Christmas Cookies

It was Christmas Eve, and Marjory had been baking for two days. She was baking cookies, hundreds of them. Snickerdoodles, gingerbread men, chocolate chips. All of the favorites from her own childhood. She took care with the ingredients, making sure that they were all as good as she could make them. She packed them into a few baskets, put on her coat and gloves, tucked the baskets in the back of her car, and headed for the poorer side of town.

Here, the Christmas cheer wasn’t as thick as in her own neighborhood. If there were Christmas lights, they were broken or only half put up. The houses themselves were sullen, broken and dirty.

These poor children, Marjory thought. Their parents were poor, destitute. They couldn’t afford to buy gifts or create a proper Christmas Eve for their children. The children must not have seen many Christmas cookies.

A group of the children was playing in the playground in the neighborhood. It was a broken down place. Maybe it had been nice once, but now it was shabby. The swings were either yanked down or swung up around the top pole. The seesaws were covered in graffiti.

The kids themselves were playing on the baseball court, kickball by the looks of it. Marjory pulled up next to the court and took a basket from the trunk.

The children were watching her, poor little things. Their coats were old when they had them at all. Many of them, she was sad to notice, were dressed in only hoodies.

“Would you like some cookies?” she called, holding out her basket.

The children looked confused, glancing around at each other. She supposed that it was a rare thing for them, to be offered sweets.

“Come on,” she said, “It’s Christmas Eve. You should have a cookie.”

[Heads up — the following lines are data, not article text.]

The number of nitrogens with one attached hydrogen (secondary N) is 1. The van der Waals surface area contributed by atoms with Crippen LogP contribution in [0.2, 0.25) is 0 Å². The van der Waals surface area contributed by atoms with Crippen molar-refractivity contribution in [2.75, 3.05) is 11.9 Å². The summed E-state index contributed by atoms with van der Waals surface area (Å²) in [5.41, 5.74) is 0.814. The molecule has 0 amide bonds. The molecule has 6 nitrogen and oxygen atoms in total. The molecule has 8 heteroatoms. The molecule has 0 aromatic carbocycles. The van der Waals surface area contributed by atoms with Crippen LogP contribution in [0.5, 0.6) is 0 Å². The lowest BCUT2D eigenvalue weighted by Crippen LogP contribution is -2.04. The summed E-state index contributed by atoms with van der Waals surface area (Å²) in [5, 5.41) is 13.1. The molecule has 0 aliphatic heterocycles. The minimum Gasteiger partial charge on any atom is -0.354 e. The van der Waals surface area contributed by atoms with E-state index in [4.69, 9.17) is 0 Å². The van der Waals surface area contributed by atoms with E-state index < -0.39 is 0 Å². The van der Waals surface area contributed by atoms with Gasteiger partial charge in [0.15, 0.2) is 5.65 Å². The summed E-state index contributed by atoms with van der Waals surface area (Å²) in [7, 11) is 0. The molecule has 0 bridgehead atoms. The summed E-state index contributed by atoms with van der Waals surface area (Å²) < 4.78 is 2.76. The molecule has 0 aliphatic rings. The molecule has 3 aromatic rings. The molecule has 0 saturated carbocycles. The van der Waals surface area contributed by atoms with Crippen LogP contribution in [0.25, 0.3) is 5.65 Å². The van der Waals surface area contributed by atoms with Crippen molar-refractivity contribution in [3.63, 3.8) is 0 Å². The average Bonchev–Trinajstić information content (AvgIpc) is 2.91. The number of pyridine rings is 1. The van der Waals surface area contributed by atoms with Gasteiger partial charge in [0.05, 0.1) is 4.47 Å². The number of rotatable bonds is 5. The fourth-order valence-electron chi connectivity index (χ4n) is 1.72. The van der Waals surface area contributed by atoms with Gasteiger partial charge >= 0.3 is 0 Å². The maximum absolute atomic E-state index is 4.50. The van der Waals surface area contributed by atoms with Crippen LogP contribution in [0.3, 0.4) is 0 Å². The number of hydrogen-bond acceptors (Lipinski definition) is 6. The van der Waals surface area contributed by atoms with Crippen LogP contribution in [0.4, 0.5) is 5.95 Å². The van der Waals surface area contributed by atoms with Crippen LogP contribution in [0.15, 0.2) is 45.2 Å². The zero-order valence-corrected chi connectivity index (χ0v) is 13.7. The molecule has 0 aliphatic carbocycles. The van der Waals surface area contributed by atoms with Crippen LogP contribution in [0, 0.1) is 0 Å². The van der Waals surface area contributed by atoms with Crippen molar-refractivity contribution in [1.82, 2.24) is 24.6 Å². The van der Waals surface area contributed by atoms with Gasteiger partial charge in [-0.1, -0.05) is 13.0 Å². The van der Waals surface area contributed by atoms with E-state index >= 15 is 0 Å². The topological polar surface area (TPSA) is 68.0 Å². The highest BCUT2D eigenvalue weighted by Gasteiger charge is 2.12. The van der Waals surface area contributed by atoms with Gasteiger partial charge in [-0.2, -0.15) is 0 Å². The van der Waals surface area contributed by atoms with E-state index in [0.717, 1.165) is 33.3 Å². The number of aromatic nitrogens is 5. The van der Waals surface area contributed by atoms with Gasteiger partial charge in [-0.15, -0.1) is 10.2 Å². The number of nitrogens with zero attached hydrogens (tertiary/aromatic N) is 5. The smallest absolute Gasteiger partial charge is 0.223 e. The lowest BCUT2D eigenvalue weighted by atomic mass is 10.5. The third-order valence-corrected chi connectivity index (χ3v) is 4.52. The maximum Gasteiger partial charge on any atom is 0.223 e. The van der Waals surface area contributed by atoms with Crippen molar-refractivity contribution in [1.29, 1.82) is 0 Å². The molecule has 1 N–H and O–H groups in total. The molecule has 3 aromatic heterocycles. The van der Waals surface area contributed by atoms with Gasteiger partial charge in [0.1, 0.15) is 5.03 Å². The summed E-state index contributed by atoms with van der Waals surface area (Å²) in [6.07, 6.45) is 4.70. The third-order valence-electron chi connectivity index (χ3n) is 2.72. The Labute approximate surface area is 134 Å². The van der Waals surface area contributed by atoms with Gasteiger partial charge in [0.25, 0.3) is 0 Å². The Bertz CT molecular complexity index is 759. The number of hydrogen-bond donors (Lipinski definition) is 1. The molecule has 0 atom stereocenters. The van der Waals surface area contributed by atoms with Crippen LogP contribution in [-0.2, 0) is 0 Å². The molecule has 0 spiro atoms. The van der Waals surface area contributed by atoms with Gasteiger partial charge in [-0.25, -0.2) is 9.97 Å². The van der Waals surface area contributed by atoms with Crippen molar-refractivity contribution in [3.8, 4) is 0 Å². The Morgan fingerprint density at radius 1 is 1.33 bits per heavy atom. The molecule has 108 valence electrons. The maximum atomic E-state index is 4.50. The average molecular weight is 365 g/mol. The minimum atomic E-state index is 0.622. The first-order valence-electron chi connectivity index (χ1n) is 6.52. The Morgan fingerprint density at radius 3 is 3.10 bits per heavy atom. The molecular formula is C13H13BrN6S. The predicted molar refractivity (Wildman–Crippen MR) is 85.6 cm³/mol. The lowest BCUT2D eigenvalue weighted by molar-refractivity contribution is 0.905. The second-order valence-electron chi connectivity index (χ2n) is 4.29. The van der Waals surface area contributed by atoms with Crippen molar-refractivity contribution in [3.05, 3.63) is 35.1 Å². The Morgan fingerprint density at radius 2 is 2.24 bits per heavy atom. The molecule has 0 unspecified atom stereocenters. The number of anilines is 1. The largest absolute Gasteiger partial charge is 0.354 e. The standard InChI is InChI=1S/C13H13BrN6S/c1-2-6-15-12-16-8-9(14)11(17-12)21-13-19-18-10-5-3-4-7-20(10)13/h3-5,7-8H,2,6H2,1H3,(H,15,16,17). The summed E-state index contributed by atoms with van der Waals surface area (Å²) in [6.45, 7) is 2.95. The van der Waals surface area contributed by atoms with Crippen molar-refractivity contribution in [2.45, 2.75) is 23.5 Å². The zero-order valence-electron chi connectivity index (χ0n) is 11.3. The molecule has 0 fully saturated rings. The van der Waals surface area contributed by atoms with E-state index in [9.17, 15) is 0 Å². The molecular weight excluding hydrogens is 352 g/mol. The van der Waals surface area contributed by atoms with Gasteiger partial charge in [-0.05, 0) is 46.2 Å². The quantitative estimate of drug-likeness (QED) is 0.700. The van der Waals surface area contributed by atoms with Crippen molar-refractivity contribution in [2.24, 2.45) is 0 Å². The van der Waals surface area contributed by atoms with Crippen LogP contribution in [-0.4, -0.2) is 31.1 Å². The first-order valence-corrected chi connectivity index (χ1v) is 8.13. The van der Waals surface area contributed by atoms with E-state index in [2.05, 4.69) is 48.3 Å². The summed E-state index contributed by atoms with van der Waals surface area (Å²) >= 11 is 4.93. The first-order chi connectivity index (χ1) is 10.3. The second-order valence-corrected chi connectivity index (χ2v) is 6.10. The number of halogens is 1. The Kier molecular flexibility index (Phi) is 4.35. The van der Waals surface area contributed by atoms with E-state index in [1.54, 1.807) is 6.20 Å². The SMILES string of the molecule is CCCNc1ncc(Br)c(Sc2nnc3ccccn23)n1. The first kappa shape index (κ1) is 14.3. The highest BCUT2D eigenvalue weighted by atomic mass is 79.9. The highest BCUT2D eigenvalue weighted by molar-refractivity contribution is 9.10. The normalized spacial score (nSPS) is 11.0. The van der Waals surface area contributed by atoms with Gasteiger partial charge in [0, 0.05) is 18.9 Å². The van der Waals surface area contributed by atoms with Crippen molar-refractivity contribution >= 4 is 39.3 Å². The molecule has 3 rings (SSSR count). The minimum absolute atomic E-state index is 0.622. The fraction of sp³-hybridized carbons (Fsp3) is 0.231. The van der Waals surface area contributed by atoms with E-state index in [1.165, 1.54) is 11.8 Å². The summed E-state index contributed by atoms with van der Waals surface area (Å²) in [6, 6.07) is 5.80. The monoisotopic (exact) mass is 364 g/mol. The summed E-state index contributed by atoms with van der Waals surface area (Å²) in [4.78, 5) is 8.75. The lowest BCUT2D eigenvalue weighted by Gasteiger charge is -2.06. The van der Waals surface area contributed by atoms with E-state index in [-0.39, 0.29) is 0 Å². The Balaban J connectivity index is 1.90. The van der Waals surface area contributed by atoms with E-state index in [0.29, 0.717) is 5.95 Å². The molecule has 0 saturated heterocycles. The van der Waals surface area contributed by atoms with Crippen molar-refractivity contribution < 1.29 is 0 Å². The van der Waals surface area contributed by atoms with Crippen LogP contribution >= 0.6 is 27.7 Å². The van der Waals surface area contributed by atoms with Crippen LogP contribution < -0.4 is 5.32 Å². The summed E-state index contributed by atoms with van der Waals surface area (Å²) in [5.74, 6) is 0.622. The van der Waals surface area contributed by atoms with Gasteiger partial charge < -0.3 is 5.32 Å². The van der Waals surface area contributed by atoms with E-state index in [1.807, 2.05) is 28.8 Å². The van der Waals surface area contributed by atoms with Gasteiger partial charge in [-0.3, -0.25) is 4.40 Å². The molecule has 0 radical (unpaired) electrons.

One of the boys looked around at the others, then said, “Okay, sure.” He came up to her, his dirty baseball cap pushed back. He took a cookie and took a bite. “They’re good, thanks,” he said.

Soon the others crowded around, taking cookies. “Take more if you want,” she said, smiling at them. “I have enough.”

When the basket was empty, she bid goodbye to the children and got back into her car. She looked back at the children in her rearview mirror. One of the girls was coughing, and looking woozy. Even as she watched, the girl fell to her knees.

She wasn’t likely to rise, she’d eaten three of the cookies.

Marjory hummed a Christmas carol. There were so many of these poor children. Too many. But Marjory had lots of baskets left.

Copyright © 2017 by Nicole C. Luttrell

All rights reserved. No part of this publication may be reproduced, distributed, or transmitted in any form or by any means, including photocopying, recording, or other electronic or mechanical methods, without the prior written permission of the publisher, except in the case of brief quotations embodied in critical reviews and certain other noncommercial uses permitted by copyright law.

Advertisements

Leave a Reply

Fill in your details below or click an icon to log in:

WordPress.com Logo

You are commenting using your WordPress.com account. Log Out / Change )

Twitter picture

You are commenting using your Twitter account. Log Out / Change )

Facebook photo

You are commenting using your Facebook account. Log Out / Change )

Google+ photo

You are commenting using your Google+ account. Log Out / Change )

Connecting to %s